Riga underwent her most rapid period of economic and demographic growth between 1897 and 1914, which coincided with the height of Art Nouveau. With over a third of her structures built in that style, Riga has the highest concentration of Art Nouveau buildings anywhere in the world. Nowhere is it more apparent than on Alberta Iela (Albert Street), which lies one block from my hotel. I started my tour there at 10:30.
The most illustrious apartment buildings were designed by Riga’s most prolific architect, Mikhail Eisenstein, who was of Jewish ancestry.
A plaque indicated the childhood home of Sir Isaiah Berlin, also Jewish.
The Art Nouveau Museum stands at the end of the street.
To reach Old Town I crossed the old moat, which once protected Riga from invaders. It now functions as a canal with pleasant parks on either side.
I started my tour of Old Town at the Powder Tower. It was part of the fourteenth century fortifications, but rebuilt after destruction and subsequent conquest by the Swedes in the seventeenth century. The Swedes stored gunpowder inside. It now houses the Latvian War Museum.
Nearby stands the only preserved portion of those original fourteenth century fortifications. The city wall was constructed by the Livonian Order, who founded Riga in the 13th century and ruled over it until their decimation in the Livonian War (1558-1583). Their capital of Riga was lost to the Polish-Lithuanian Commonwealth.
The Swedes captured Riga and the surrounding region in 1621, thus rejoining it with their Livonian holdings in Estonia. The Swedish Gate was built into the city wall in 1698 to provide access to soldiers’ barracks.
The James Barracks served their original purpose throughout Russian occupation, which lasted from the Great Northern War of the early-18th century until the fall of the Soviet Union.
A short walk down a narrow cobblestone alleyway leads to Saint James Cathedral and the adjacent building of the Saeima (parliament of Latvia).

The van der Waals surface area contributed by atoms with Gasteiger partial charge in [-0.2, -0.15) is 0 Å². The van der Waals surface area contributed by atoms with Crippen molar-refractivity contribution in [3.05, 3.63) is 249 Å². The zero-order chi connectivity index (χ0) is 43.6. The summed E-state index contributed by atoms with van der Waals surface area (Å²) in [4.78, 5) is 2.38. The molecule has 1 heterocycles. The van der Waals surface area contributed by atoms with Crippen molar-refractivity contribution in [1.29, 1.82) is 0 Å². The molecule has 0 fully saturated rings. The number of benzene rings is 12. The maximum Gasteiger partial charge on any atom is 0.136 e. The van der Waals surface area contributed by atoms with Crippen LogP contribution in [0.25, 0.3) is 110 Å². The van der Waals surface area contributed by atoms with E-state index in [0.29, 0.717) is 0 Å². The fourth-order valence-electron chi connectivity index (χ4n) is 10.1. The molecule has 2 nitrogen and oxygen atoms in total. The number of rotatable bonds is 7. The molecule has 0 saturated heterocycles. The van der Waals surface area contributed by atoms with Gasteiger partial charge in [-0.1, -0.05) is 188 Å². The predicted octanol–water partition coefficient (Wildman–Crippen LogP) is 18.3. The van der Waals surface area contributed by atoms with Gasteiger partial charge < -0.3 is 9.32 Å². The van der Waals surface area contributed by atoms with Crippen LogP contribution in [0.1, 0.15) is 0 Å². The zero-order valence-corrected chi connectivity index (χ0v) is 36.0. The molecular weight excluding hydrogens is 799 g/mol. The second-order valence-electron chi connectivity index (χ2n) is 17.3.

The Cathedral was constructed in 1225, soon after the city’s founding. Over the centuries it functioned under the various religious denominations of Riga’s various occupiers: Roman Catholic, Lutheran, Jesuit, Russian Orthodox.
It now serves her original purpose as the Roman Catholic cathedral of Riga.
The Saeima has a right-wing populist orientation at present.
Further down stands the Three Brothers, the oldest complex of dwellings in Riga. The oldest dates to the late-fifteenth century. They are remarkable only in their longevity despite their otherwise unremarkable purpose and appearance.
Another cobblestone alleyway leads to the Riga Castle, built in 1330. From her construction until the Livonian War she served as the residence of the Master of the Livonian Order. She served administrative purposes under subsequent rulers as well.
Riga Castle served as the residence of Latvian Presidents during the interwar period and again since the dissolution of the Soviet Union.
The Castle lies along the River Daugava, which enabled Riga to flourish as a center of trade.
Across the river stands the impressive National Library of Latvia, constructed in 2008.
After a short walk south I found myself at a bustling Christmas market, between the Art Museum Riga Bourse and the Dome Cathedral.
The Art Museum Riga Bourse was founded in 1920 to house the most extensive collection of foreign art in Latvia. The building was constructed in 1852 for the Riga Stock Exchange.